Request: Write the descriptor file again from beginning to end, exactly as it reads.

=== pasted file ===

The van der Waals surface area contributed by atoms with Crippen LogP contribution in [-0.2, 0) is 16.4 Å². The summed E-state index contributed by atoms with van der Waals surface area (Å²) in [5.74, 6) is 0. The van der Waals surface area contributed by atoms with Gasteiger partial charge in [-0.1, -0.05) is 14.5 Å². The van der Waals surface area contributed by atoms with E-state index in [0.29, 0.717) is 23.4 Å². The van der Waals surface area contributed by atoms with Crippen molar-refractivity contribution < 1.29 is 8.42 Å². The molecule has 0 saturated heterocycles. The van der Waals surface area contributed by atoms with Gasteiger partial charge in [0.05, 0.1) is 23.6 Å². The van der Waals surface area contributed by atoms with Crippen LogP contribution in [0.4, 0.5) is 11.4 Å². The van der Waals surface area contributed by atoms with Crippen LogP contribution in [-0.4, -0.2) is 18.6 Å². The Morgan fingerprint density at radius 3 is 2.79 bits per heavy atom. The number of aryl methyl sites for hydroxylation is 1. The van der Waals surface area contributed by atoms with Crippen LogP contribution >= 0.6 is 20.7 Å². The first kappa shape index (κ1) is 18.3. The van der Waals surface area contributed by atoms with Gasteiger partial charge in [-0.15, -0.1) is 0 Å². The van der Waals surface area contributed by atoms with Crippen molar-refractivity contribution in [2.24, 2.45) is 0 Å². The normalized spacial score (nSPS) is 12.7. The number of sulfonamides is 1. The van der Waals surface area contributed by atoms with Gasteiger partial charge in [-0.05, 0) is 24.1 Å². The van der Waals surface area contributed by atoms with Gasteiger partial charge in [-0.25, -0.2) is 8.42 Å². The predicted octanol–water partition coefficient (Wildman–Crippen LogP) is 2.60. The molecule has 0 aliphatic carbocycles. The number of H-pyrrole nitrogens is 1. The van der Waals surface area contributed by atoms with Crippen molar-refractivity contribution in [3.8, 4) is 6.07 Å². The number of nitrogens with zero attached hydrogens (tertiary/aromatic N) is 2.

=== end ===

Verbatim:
The van der Waals surface area contributed by atoms with Crippen LogP contribution in [-0.2, 0) is 16.4 Å². The summed E-state index contributed by atoms with van der Waals surface area (Å²) in [5.74, 6) is 0. The van der Waals surface area contributed by atoms with Gasteiger partial charge in [-0.1, -0.05) is 14.5 Å². The van der Waals surface area contributed by atoms with E-state index in [0.29, 0.717) is 23.4 Å². The van der Waals surface area contributed by atoms with Crippen molar-refractivity contribution < 1.29 is 8.42 Å². The molecule has 0 saturated heterocycles. The van der Waals surface area contributed by atoms with Gasteiger partial charge in [0.05, 0.1) is 23.6 Å². The van der Waals surface area contributed by atoms with Crippen LogP contribution in [0.4, 0.5) is 11.4 Å². The van der Waals surface area contributed by atoms with Crippen LogP contribution in [-0.4, -0.2) is 18.6 Å². The Morgan fingerprint density at radius 3 is 2.79 bits per heavy atom. The number of aryl methyl sites for hydroxylation is 1. The van der Waals surface area contributed by atoms with Crippen LogP contribution >= 0.6 is 20.7 Å². The first kappa shape index (κ1) is 18.3. The van der Waals surface area contributed by atoms with Gasteiger partial charge in [-0.15, -0.1) is 0 Å². The van der Waals surface area contributed by atoms with Crippen molar-refractivity contribution in [2.24, 2.45) is 0 Å². The normalized spacial score (nSPS) is 12.7. The number of sulfonamides is 1. The van der Waals surface area contributed by atoms with Gasteiger partial charge in [-0.05, 0) is 24.1 Å². The van der Waals surface area contributed by atoms with Gasteiger partial charge in [-0.25, -0.2) is 8.42 Å². The predicted octanol–water partition coefficient (Wildman–Crippen LogP) is 2.60. The molecule has 0 aliphatic carbocycles. The number of H-pyrrole nitrogens is 1. The van der Waals surface area contributed by atoms with Crippen molar-refractivity contribution in [3.8, 4) is 6.07 Å². The number of nitrogens with zero attached hydrogens (tertiary/aromatic N) is 2.